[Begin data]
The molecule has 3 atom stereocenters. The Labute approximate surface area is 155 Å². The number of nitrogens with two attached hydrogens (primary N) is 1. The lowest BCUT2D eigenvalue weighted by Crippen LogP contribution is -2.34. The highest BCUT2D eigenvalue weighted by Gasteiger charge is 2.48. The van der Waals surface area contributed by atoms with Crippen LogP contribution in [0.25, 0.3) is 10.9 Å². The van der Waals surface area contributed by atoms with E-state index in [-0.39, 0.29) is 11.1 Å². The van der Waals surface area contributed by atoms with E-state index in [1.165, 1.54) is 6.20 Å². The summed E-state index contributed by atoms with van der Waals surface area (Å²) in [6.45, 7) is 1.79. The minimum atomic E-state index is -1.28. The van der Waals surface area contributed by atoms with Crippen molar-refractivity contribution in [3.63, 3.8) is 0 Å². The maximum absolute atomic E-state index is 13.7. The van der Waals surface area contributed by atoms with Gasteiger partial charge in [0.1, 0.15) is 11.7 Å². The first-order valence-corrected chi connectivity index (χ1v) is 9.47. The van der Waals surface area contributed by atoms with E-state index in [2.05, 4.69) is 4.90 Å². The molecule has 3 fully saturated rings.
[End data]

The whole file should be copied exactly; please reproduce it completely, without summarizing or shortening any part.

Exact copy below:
The molecule has 3 atom stereocenters. The Labute approximate surface area is 155 Å². The number of nitrogens with two attached hydrogens (primary N) is 1. The lowest BCUT2D eigenvalue weighted by Crippen LogP contribution is -2.34. The highest BCUT2D eigenvalue weighted by Gasteiger charge is 2.48. The van der Waals surface area contributed by atoms with Crippen LogP contribution in [0.25, 0.3) is 10.9 Å². The van der Waals surface area contributed by atoms with E-state index in [-0.39, 0.29) is 11.1 Å². The van der Waals surface area contributed by atoms with E-state index in [1.165, 1.54) is 6.20 Å². The summed E-state index contributed by atoms with van der Waals surface area (Å²) in [6.45, 7) is 1.79. The minimum atomic E-state index is -1.28. The van der Waals surface area contributed by atoms with Crippen molar-refractivity contribution in [3.63, 3.8) is 0 Å². The maximum absolute atomic E-state index is 13.7. The van der Waals surface area contributed by atoms with Gasteiger partial charge in [0.1, 0.15) is 11.7 Å². The first-order valence-corrected chi connectivity index (χ1v) is 9.47. The van der Waals surface area contributed by atoms with E-state index in [2.05, 4.69) is 4.90 Å². The molecule has 3 fully saturated rings.